Vendor at Jodia Bazaar, Karachi
My encounter with Bhandari was sudden and unexpected. One day while loading boxes on the cart to take it to bus station, he came to hear, rather incorrectly, from a shopkeeper that I was a journalist writing a story about the markets. Bhandari came rushing into the office and instructed me to write about his suffering and condition. “Our houses have been destroyed in Bajaur, and we never got any compensation from the government, while the landowners (malik) are constructing new palatial houses,” he said.  These were the first words that Bhandari uttered to me bluntly. Initially I responded to him by saying that I would tell his story, but that he would have to give me more details. As the days passed, we became friends. Every time I would visit Bolton Market, we would go to a chai dhabba (tea shop) for a cup of tea.

One day Bhandari showed me how he transfers money to his home in Bajaur. He took me to another Pakhtun porter, who is known as Laal Zeb. Bhandari handed over cash to Zeb and told him to deliver rice, ghee, wheat, and sugar to his home. Laal Zeb took the cash and called his brother in Bajaur who owns a food ration shop in the village. The next day, Zeb’s brother delivered the goods at Bhandari’s house. There were no fees or charges for any part of the entire transaction. Bhandari was able to buy food items for his family from Karachi, while Zeb collected the cash for his brother’s shop in the village. However, when Bhandari sends cash to the village via a moneylender/shopkeeper, he has to pay Rs. 30 for every Rs. 1000 (which is still half of what branchless banking services such as Easypaisa charge their customers). These are personalized networks operated mainly by village communities who are spread across rural and urban Pakistan. Porters such as Bhandari never go to the bank. Several years ago, with the aid of the state officials, he managed to open a bank account in a local bank branch in Bajaur to receive government compensation for the reconstruction of his house, but after several years the bank account is still waiting to receive funds from the government.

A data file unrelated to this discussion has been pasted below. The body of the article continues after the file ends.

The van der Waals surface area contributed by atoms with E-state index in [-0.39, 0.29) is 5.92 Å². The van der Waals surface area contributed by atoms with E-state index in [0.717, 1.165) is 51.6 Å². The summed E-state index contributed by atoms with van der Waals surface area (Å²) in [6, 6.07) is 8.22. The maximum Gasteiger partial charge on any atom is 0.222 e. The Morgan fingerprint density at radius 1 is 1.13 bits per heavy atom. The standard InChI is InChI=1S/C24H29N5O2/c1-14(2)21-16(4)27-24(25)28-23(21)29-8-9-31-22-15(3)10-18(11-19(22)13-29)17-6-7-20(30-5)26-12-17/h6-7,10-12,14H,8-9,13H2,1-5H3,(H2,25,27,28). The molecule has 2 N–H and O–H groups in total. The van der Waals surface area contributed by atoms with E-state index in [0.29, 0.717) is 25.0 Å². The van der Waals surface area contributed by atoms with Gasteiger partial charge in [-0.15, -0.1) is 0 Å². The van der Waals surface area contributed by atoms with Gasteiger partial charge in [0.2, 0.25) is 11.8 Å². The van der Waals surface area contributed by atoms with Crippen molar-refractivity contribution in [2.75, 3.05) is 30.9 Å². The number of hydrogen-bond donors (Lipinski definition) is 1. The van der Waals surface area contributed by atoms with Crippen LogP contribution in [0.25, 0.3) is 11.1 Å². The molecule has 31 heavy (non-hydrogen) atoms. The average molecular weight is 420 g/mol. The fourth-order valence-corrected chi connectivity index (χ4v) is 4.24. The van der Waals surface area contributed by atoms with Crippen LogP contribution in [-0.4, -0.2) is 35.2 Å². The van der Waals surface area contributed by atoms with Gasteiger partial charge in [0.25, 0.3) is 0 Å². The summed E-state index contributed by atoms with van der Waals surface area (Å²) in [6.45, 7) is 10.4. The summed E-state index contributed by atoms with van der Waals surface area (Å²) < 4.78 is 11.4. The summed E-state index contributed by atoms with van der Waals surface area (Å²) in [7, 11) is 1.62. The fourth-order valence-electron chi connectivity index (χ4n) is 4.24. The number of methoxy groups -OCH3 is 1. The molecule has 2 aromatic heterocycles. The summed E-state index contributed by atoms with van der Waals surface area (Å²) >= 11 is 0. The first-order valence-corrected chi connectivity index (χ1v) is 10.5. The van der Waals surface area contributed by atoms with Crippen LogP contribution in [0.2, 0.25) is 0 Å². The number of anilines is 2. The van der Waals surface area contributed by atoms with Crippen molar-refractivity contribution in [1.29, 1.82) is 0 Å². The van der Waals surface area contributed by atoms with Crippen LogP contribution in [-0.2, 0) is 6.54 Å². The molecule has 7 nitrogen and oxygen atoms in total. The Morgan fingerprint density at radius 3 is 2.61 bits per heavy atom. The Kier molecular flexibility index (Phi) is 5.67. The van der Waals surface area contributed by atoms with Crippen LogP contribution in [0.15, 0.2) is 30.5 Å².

I asked him why doesn’t he use new services such as Easypaisa—Pakistan’s largest branchless banking network—to send money. He replied, “Easypaisa charges Rs. 60, while I pay Rs. 30 on every Rs. 1,000. Also nobody in my home can get to an Easypaisa shop, which is outside of the village.” In conservative tribal areas women are not allowed to go outside alone. Bhandari has no male family members living in the village; his two sons who are 22 and 14 also work in Karachi.

Although Easypaisa has become a phenomenal success among the laboring classes in Karachi, and in Pakistan in general, Pakhtun laborers in Bolton Market continue to use the old ways of sending and receiving money. They use personalized channels such as Laal Zeb not only to transfer value, but also to solidify affective bonds, social relationships, and ethnic ties. These symbolic values play a determining role in maintaining community boundaries. In an Easypaisa store, affective and ethnic relations are rendered unnecessary, while the rationalized market ethos of efficiency, security, and instant transaction takes precedence.

Vendor at Jodia Bazaar, Karachi
Laborers such as Bhandari constitute the majority of Pakistan’s working class who survive on less than $2/day. It is this sector of the population that is seen as existing outside of the “real” economy, the domain of modern, “formal,” rational, and bureaucratic finance propelled by identity cards, paperwork, written records, and a survivalist ethos. The recent financial sector development policies and practices are an effort to bring laborers like Bhandari under the umbrella of the state and the corporate economy through giving them easier access to savings, loans, and credits. One of the ways proposed to implement this is to initiate a network of branchless banking or retail agent banking. The state and corporations justify these efforts as a favor to laborers, a remedy for alleviating their so-called “miserable” conditions through the cure of financial inclusion.

Expanding the Discourse on Financial Inclusion